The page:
Citing government documents and the accounts of current and former officials, Reuters reveals that while the Obama administration and the Pentagon rail against Russian bombing in Syria, State Department officials have been skeptical - in private of course - of the Saudi military's ability to target Houthi militants without killing civilians and destroying "critical infrastructure" needed for Yemen to recover.

However, and this may be where Saudi funding for Hillary's campaign - according to a recent report, Saudi Arabia funded 20% of Hillary's presidential campaign - and her election came into play, government lawyers ultimately did not reach a conclusion on whether U.S. support for the campaign would make the United States a "co-belligerent" in the war under international law, Reuters said citing four current and former officials. Such a finding would have obligated Washington to investigate allegations of war crimes in Yemen and would have raised a legal risk that U.S. military personnel could be subject to prosecution, at least in theory.

What Reuters' report reveals is that instead of Russia being the war criminal, as the US has now alleged, the real aggressor would be Saudi Arabia, and the US - whose actions have enabled Saudi war crimes - would be a "co-belligerent" participant.

Exposing the selective morality of the US government, the documents, obtained by Reuters under the Freedom of Information Act, date from mid-May 2015 to February 2016, a period during which State Department officials reviewed and approved the sale of precision munitions to Saudi Arabia to replenish bombs dropped in Yemen. The documents were heavily redacted to withhold classified information and some details of meetings and discussion.

It gets better. While the US would take even the slightest opportunity to slam Russia for allegations of civilian deaths, State Department lawyers "had their hair on fire" as reports of civilian casualties in Yemen multiplied in 2015, and prominent human rights groups charged that Washington could be complicit in war crimes, one U.S. official said.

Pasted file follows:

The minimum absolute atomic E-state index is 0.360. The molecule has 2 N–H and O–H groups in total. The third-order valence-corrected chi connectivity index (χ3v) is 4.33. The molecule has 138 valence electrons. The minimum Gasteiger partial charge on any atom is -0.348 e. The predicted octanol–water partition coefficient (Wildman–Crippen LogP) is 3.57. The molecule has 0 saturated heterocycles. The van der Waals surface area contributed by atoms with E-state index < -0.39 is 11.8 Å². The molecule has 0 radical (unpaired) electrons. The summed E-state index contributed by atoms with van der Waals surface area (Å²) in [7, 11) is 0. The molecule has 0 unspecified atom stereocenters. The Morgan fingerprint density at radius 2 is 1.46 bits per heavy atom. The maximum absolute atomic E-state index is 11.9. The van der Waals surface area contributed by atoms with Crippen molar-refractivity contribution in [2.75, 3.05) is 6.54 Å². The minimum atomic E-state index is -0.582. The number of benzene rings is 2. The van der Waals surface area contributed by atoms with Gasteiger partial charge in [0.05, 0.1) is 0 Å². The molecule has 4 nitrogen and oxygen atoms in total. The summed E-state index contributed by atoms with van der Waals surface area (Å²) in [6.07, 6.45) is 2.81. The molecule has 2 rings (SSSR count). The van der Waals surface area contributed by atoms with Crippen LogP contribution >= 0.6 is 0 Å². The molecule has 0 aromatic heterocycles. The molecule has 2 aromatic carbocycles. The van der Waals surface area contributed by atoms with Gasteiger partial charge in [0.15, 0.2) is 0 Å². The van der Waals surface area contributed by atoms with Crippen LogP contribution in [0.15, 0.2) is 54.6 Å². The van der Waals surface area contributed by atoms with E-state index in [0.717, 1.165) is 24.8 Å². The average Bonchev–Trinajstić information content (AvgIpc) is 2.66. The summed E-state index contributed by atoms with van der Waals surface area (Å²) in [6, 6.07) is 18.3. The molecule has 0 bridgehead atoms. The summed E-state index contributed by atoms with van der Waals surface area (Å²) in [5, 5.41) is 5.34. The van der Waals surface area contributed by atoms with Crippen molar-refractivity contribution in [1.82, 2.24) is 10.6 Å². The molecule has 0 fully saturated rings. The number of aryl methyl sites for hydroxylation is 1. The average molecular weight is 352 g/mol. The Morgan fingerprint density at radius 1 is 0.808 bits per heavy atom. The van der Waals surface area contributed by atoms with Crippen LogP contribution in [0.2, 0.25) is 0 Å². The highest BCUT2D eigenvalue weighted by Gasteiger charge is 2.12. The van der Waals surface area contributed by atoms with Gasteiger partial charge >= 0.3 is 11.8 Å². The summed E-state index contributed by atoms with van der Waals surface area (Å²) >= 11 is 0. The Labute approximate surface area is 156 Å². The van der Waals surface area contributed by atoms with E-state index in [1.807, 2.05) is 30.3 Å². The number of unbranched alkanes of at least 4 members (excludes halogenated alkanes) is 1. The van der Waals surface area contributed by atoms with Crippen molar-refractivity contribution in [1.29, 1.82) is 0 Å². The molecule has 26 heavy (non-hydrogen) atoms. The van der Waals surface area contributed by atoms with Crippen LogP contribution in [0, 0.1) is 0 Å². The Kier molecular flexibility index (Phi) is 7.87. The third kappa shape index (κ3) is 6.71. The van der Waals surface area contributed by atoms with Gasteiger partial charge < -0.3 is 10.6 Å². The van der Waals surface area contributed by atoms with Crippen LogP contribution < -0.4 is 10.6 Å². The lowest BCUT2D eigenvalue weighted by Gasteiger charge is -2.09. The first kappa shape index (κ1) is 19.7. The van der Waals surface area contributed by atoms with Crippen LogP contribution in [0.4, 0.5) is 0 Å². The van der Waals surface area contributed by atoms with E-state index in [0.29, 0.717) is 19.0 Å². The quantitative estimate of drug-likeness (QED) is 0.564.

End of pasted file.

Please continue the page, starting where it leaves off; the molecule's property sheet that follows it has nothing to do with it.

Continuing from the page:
The Saudi "cooperation" with the US most certainly is not a blank check: since March 2015, Washington has authorized more than $22.2 billion in weapons sales to Riyadh, much of it yet to be delivered. That includes a $1.29 billion sale of quote-unquote precision munitions announced in November 2015 and specifically meant to replenish stocks used in Yemen.

The billions in recycled petrodollars may explain why the Pentagon and the State Department's Near East Affairs bureau leaned toward preserving good relations with Riyadh "at a time when friction was increasing because of the nuclear deal with Iran." That's the pretext: the real reason why it was critical to preserve good relations with Riyadh despite risks of being branded a war criminal, is to keep the money rolling in.

Still, not everyone was corrupt: the State Department's Office of the Legal Advisor, backed by government human rights specialists, expressed concern over U.S. complicity in possible Saudi violations of the laws of war.

Some critics say the administration’s approach has failed.

"In the law of war, you can be guilty for aiding and abetting war crimes and at some point the ... evidence is going to continue to mount and I think the administration is now in an untenable situation," said Congressman Ted Lieu, a California Democrat and former military prosecutor – by Tyler Durden and on this subject also (earlier reporting in YPR 211).

11.10.2016 – Underground Reporter (* A P)


What the newReutersreportdemonstrates is that the United States, from the beginning of its support of the Saudi campaign, was always aware the controversial actions of its ally in Yemen could be construed as war crimes — and was very much concerned about being accused of atrocities, itself.

After all — as the report points out — in one of the obtained emails an official made mention of a 2013 U.N.-backed court ruling which found“practical assistance, encouragement or moral support”is sufficient to prove liability for war crimes. There’s no need to isolate a specific event.

And the U.S. has certainly given all that, and more – by James Holbrooks

Comment: On the Reuters report (YPR 211) also.

6.10.2016 – Just Security (* B P)

If the Saudi-Led Coalition is Committing War Crimes, the US is Aiding and Abetting Them